7 Ways To Stand Out From Gringos In Rio


Stop the nonsense.

I thought the point of traveling to Brazil was to meet and hang out with Brazilians?!

Yet, I see men only hanging around other tourists every time I’m in Copacabana.

Brazil isn’t as expensive as it used to be, but it still costs enough not to waste your trip hanging out with other foreign men.

I see it a lot. It’s cool to go with your friends, but sometimes they can hold you back from getting the true experience.

You can hang out with other dudes in your hometown.

To the guys who want to experience the real Brazil, check out 7 ways to stand out from the other gringos in Rio.

Trust me, you will want to thank me later.


As soon as you get even the idea to visit Brazil, your next move should be learning Portuguese.


Because so many gringos in Rio don’t know how to say anything in Brazil’s language.

How do you feel when you bump into someone in the states who can’t speak English? You get annoyed fast right? Well, how do you think Brazilians feel when you come to their country and don’t even know how to order a pizza?

And a lot of guys have lame excuses.

“Portuguese is so hard” (it’s a bit harder than Spanish, but it’s not that difficult if you put in the work)

“I didn’t have time to learn anything” (even though you have planned to visit Brazil for a year)

“I thought more people spoke English down there” (no you didn’t, you knew they spoke Portuguese, you were just lazy)

Surprise Brazilians and learn some basic Portuguese.

The ladies will adore you for it and won’t mind your bad pronunciation. At least learn how to read and write. You can survive in Brazil if you at least know how to write what you want to say.

Related Article: Semantica Portuguese: The #1 Online Brazilian Portuguese Course


I couldn’t even tell you where the gringo clubs are in Rio and I have spent a lot of time in the city. I just don’t go to them.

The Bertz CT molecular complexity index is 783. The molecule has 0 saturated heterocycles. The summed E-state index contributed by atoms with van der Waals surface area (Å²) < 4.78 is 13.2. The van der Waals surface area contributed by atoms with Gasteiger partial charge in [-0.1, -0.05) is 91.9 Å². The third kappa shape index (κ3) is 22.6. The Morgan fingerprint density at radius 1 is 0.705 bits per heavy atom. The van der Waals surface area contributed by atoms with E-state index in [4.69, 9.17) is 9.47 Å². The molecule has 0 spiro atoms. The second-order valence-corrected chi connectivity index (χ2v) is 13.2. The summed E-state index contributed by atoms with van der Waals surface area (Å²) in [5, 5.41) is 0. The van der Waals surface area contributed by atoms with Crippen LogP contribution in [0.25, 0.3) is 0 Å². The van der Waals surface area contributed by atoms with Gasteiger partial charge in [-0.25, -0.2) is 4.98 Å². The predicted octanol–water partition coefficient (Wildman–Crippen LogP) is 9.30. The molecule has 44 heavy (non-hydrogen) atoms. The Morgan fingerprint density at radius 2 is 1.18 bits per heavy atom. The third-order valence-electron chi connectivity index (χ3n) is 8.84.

I don’t see the purpose of going to them when you know most of the women there are prostitutes and money hungry chicks.

Oh wait.

You DO know that and that’s why you go there.

To the guys who aren’t looking for prostitutes and gringo chasers with ulterior motives, just avoid these types of places completely.

Rio de Janeiro is full of bars and clubs, you should get out of Copacabana and check out the local spots.

gringos in Rio


This can be difficult and I understand if this is your first trip to Rio. A lot of guys want to stay on the beach, I mean that is the main draw right.

But, if you are on your second or third trip, I’d recommend leaving the common tourist traps of Copacabana and Ipanema and venture into other areas of the city.

I love Flamengo.

It’s pretty close to everything and it’s right between Zona Sul and downtown Rio. You might see a few gringos in Rio staying in Flamengo, but mostly you will be around middle-class Brazilians.

I’ve already written about my love for Flamengo Beach in this post. It’s a great beach, definitely worth checking out.

I’d also recommend staying in a favela. There are plenty of safe favelas close to the beach. It’s definitely a great experience and shows you a different side of Rio you won’t get staying in a plush hotel in Leblon.

And I don’t know about you, but I like to spend my money with people who actually need it. The cheap food and accommodation doesn’t hurt either.